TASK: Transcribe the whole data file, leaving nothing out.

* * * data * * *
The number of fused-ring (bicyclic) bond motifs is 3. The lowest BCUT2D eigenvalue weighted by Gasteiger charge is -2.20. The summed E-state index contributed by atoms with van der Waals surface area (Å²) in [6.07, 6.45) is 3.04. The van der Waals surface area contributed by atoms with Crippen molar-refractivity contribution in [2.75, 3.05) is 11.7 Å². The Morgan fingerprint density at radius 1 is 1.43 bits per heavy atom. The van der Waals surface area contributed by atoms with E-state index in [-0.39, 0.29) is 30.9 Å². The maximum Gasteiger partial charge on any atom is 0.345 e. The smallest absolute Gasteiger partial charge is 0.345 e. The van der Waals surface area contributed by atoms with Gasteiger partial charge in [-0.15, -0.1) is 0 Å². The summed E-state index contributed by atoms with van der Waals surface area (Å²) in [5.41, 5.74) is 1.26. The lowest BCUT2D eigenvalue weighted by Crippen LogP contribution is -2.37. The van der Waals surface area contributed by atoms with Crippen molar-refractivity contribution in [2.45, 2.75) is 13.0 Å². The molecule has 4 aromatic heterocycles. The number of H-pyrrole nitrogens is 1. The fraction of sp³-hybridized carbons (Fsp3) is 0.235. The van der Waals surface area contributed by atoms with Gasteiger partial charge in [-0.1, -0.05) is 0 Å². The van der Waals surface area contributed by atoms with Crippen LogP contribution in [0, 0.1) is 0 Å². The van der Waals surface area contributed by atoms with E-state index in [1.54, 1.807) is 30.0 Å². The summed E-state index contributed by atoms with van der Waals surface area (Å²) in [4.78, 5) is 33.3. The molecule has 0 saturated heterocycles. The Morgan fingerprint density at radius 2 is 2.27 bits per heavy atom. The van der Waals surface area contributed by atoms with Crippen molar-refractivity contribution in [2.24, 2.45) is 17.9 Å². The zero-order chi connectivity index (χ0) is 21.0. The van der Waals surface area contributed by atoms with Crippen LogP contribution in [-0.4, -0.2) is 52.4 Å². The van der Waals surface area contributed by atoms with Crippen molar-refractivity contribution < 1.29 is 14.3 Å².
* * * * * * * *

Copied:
The number of fused-ring (bicyclic) bond motifs is 3. The lowest BCUT2D eigenvalue weighted by Gasteiger charge is -2.20. The summed E-state index contributed by atoms with van der Waals surface area (Å²) in [6.07, 6.45) is 3.04. The van der Waals surface area contributed by atoms with Crippen molar-refractivity contribution in [2.75, 3.05) is 11.7 Å². The Morgan fingerprint density at radius 1 is 1.43 bits per heavy atom. The van der Waals surface area contributed by atoms with E-state index in [-0.39, 0.29) is 30.9 Å². The maximum Gasteiger partial charge on any atom is 0.345 e. The smallest absolute Gasteiger partial charge is 0.345 e. The van der Waals surface area contributed by atoms with Gasteiger partial charge in [-0.15, -0.1) is 0 Å². The summed E-state index contributed by atoms with van der Waals surface area (Å²) in [5.41, 5.74) is 1.26. The lowest BCUT2D eigenvalue weighted by Crippen LogP contribution is -2.37. The van der Waals surface area contributed by atoms with Crippen molar-refractivity contribution in [2.45, 2.75) is 13.0 Å². The molecule has 4 aromatic heterocycles. The number of H-pyrrole nitrogens is 1. The fraction of sp³-hybridized carbons (Fsp3) is 0.235. The van der Waals surface area contributed by atoms with Gasteiger partial charge in [-0.1, -0.05) is 0 Å². The van der Waals surface area contributed by atoms with Crippen LogP contribution in [0, 0.1) is 0 Å². The van der Waals surface area contributed by atoms with E-state index in [1.54, 1.807) is 30.0 Å². The summed E-state index contributed by atoms with van der Waals surface area (Å²) in [4.78, 5) is 33.3. The molecule has 0 saturated heterocycles. The Morgan fingerprint density at radius 2 is 2.27 bits per heavy atom. The van der Waals surface area contributed by atoms with Crippen molar-refractivity contribution in [2.24, 2.45) is 17.9 Å². The zero-order chi connectivity index (χ0) is 21.0. The van der Waals surface area contributed by atoms with Crippen LogP contribution in [-0.4, -0.2) is 52.4 Å². The van der Waals surface area contributed by atoms with Crippen molar-refractivity contribution < 1.29 is 14.3 Å².